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Report: British and European spies were first to intercept messages between Trump and Russia

U.S. intelligence officials reportedly received ‘concrete’ evidence of Trump-Russia ties.


Lauren L'Amie


British spy agencies, along with other European intelligence counterparts, were the first to intercept what could be identified as suspicious communications between associates of President Donald Trump and Russian officials, CNN reported Thursday.

GCHQ, a British intelligence agency responsible for communications surveillance and cybersecurity, first captured the communications between Trump’s campaign associates and known or suspected Russian agents in 2015.

“They now have specific concrete and corroborative evidence of collusion,” an anonymous source told the Guardian. “This is between people in the Trump campaign and agents of [Russian] influence relating to the use of hacked material.”

According to CNN, the communications were found as a result of “incidental collection,” meaning the interactions were not the main target of surveillance, but were encountered by chance during routine surveillance conducted by GCHQ and other intelligence counterparts. Reports have not yet disclosed the nature or format of the communications.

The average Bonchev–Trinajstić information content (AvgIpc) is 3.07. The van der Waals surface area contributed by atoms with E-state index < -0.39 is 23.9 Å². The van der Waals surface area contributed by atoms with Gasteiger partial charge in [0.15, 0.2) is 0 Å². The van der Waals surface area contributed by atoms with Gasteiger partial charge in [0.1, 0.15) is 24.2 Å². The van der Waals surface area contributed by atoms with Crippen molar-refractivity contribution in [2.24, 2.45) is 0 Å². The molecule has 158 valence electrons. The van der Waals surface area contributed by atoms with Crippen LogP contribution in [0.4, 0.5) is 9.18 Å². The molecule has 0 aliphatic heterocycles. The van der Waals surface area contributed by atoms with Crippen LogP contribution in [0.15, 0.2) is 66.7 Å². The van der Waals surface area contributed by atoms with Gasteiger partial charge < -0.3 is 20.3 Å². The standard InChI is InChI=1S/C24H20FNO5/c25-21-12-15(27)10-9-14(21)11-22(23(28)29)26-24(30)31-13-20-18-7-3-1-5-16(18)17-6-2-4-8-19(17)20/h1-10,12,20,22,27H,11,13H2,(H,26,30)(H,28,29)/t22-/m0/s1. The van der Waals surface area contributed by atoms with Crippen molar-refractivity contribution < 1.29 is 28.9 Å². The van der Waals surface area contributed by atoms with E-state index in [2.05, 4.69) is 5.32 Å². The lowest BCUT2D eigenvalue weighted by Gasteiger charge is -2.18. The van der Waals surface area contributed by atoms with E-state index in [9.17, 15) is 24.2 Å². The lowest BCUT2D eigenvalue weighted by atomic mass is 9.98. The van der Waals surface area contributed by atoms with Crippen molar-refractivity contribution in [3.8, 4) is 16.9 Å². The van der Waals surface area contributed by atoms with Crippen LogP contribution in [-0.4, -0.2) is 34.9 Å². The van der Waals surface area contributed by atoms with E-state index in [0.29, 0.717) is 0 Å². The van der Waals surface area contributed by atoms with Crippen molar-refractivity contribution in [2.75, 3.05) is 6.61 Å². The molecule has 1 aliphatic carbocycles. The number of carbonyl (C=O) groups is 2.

Intelligence officials in the U.K. and elsewhere then passed along these communications to U.S. counterparts. The U.S., along with the U.K., Australia, New Zealand, and Canada are all members of the “Five Eyes” intelligence alliance that calls for collaborative open sharing of information.

The agencies reportedly detected communications over several months that could be highly scrutinized by U.S. congressional and law enforcement agencies conducting investigations into Trump’s association with Russia.

The discovery of any evidence, especially tangible “concrete” evidence that the Trump associates or campaign advisers were involved with the release of former presidential candidate Hillary Clinton’s hacked emails is huge. But what makes these reports particularly sensitive is the previously suspected connection between GCHQ and the Senate Intelligence Committee’s ongoing investigation into Trump’s ties to Russia.

In early March, President Trump tweeted a dubious claim that former President Barack Obama had wiretapped his office in Trump Tower. White House Press Secretary Sean Spicer repeated Trump’s claim and cited an unsubstantiated Fox News report that GCHQ had placed the bug.

FBI Director James Comey later confirmed to the House Intelligence Committee that there was no evidence to support Trump’s wiretapping claims and the White House had to publicly apologize for Spicer’s false claim.

Multiple investigations are being conducted into the Trump administration’s connections with Russia, including an FBI-led investigation and probes by both the House and Senate intelligence committees.

H/T Slate

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